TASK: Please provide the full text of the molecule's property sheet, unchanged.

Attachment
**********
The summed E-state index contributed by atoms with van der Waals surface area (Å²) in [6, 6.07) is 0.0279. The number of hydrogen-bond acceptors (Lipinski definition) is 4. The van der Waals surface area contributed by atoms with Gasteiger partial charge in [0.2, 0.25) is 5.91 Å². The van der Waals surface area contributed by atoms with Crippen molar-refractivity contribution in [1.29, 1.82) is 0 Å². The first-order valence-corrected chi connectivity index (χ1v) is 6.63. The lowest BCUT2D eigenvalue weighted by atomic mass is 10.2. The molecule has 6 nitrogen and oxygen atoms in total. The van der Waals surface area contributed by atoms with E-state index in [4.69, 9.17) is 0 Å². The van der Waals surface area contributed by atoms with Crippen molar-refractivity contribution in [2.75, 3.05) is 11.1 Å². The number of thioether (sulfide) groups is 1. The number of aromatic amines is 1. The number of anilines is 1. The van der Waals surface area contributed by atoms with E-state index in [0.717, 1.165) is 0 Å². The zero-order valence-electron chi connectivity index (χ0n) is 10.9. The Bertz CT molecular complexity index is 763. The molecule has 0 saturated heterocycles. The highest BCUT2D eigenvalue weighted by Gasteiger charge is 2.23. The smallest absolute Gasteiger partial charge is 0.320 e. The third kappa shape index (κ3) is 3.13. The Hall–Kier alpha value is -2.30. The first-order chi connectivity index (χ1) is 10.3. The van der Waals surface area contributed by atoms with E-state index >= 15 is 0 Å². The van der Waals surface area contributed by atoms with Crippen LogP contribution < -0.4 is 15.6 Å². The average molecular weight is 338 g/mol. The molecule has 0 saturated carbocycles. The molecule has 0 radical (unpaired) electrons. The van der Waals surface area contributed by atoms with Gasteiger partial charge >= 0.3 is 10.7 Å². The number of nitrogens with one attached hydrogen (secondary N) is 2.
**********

The summed E-state index contributed by atoms with van der Waals surface area (Å²) in [6, 6.07) is 0.0279. The number of hydrogen-bond acceptors (Lipinski definition) is 4. The van der Waals surface area contributed by atoms with Gasteiger partial charge in [0.2, 0.25) is 5.91 Å². The van der Waals surface area contributed by atoms with Crippen molar-refractivity contribution in [1.29, 1.82) is 0 Å². The first-order valence-corrected chi connectivity index (χ1v) is 6.63. The lowest BCUT2D eigenvalue weighted by atomic mass is 10.2. The molecule has 6 nitrogen and oxygen atoms in total. The van der Waals surface area contributed by atoms with E-state index in [4.69, 9.17) is 0 Å². The van der Waals surface area contributed by atoms with Crippen molar-refractivity contribution in [2.75, 3.05) is 11.1 Å². The number of thioether (sulfide) groups is 1. The number of aromatic amines is 1. The number of anilines is 1. The van der Waals surface area contributed by atoms with E-state index in [0.717, 1.165) is 0 Å². The zero-order valence-electron chi connectivity index (χ0n) is 10.9. The Bertz CT molecular complexity index is 763. The molecule has 0 saturated heterocycles. The highest BCUT2D eigenvalue weighted by Gasteiger charge is 2.23. The smallest absolute Gasteiger partial charge is 0.320 e. The third kappa shape index (κ3) is 3.13. The Hall–Kier alpha value is -2.30. The first-order chi connectivity index (χ1) is 10.3. The van der Waals surface area contributed by atoms with E-state index >= 15 is 0 Å². The van der Waals surface area contributed by atoms with Crippen LogP contribution < -0.4 is 15.6 Å². The average molecular weight is 338 g/mol. The molecule has 0 saturated carbocycles. The molecule has 0 radical (unpaired) electrons. The van der Waals surface area contributed by atoms with Gasteiger partial charge >= 0.3 is 10.7 Å². The number of nitrogens with one attached hydrogen (secondary N) is 2.